The images of deities, on what remains of the Sikhara (bell tower), are particularly remarkable. It shows voluptuous women, apsaras or goddesses, standing in “tribhanga”, an artistic “S”-shaped curvature used in classical Odissi dance.

On the right, beautiful statue of the god Agni with, at his feet, a ram, his mount

Another statue represents “Agni dev” (the god of fire), one of the major deities of the Vedic era (ancient India) alongside Vayu (the god of wind) and Surya (the god of the sun). His mount is the ram, a sacrificial animal.

Other temple statues

The Harshnath temple was completely destroyed by the armies of the Mughal emperor Aurangzeb in 1679. In 1718 CE, the ruler Rao Shiv Singh of Sikar, set about rehabilitating the site. A new temple, also dedicated to Shiva, was built to the right of the old one, but without its charm.

The Shiva temple built in 1718 CE by the ruler Rao Shiv Singh of Sikar

The complex has another surprise in store for us: we have to go north in the relentless heat to discover a temple dedicated this time to Bheruji (Bhairav) which represents the god Shiva in his fierce form. There is no mention of the age of the place, however we note that it was (re)built with pieces of ruins.

The temple dedicated to Bheruji

At the entrance to this third temple, a superb ancient statue catches my eye: that of a woman with the head of an elephant; it is a very rare form in India. His identification has not been definitively determined. Some scholars believe that it is the “Shakti” of the Hindu god Ganesha, i.e. his female form and hence takes the name Vinayaki or Ganeshani.

Others believe that he is a separate deity linked to tantra practices. It is seen in certain temples of the 64 Yoginis such as Hirapur in Odisha or Bhedaghat in Madhya Pradesh. In this case, her name is Sri Aingini.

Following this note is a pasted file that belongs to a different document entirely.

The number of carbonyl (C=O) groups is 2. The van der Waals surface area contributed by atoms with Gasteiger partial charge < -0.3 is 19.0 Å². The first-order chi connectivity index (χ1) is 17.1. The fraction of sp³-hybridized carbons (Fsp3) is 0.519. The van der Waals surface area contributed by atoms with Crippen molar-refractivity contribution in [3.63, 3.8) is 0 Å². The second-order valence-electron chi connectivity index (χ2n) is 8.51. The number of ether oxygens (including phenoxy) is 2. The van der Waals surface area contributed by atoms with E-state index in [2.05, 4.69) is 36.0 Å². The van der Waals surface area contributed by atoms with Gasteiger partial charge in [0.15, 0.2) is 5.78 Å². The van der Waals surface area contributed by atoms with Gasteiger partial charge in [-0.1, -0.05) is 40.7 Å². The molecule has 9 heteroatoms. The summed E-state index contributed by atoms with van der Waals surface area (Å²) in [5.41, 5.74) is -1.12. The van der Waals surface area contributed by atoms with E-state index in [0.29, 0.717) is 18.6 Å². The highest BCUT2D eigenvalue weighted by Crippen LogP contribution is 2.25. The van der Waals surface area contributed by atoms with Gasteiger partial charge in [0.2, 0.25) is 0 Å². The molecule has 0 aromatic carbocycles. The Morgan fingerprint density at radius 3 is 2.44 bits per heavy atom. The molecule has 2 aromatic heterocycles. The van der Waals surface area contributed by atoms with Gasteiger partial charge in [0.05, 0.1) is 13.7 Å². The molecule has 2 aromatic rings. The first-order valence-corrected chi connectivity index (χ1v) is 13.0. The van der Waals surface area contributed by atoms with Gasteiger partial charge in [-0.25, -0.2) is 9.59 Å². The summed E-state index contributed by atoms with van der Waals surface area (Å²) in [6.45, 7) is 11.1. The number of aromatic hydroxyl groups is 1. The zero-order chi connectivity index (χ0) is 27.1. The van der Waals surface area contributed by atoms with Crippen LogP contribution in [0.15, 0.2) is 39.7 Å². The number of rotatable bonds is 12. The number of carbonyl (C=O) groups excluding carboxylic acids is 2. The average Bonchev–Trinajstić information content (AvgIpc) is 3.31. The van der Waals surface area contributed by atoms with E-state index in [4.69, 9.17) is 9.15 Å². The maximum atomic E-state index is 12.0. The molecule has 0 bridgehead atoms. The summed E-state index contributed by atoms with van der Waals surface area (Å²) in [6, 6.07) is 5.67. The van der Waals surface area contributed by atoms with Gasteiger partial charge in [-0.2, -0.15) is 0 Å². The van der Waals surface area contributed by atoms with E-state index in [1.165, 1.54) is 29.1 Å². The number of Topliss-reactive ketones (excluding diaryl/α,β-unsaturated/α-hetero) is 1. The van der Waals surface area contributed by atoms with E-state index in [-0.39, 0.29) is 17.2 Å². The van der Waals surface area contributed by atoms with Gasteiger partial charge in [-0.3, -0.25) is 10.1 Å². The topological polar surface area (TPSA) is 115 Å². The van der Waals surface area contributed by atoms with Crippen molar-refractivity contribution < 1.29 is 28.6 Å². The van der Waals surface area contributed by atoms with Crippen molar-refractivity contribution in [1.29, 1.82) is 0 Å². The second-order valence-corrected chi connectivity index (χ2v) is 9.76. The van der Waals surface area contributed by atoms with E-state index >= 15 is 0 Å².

La yogini Sri Aingini ou la Shakti du dieu Ganesha, Vinayaki

A flight of steps then leads us to a small shrine with the ancient image of Durga, then, further down, to the main temple of Bheruji.

The ancient statue of Durga before the Bheruji temple

I am exceptionally authorized to take a photo of the Bheruji statue which includes three bodies roughly carved into the rock. An eternal oil lamp burns before the deity. I also take the opportunity to take a few photos of ancient statues at the back of the temple.

As I walk up the steps towards the exit, a group of worshipers enter the sanctuary with bottles of whiskey in their hands. In North India, giving alcohol as an offering to certain deities like Shiva or Durga is completely normal, it is one of the practices of tantra.

The three-bodied deity of Bheruji

A popular legend says that Bheruji is the brother of Jeen Mata, the goddess of power, avatar of Durga, whose temple is at the foot of Harshagiri hill. It is customary for Hindu devotees to first go to the Jeen Mata temple, a major Shakti peeth pilgrimage site, before honoring Bheruji.

Jeen Mata, the divine sister of Bheruji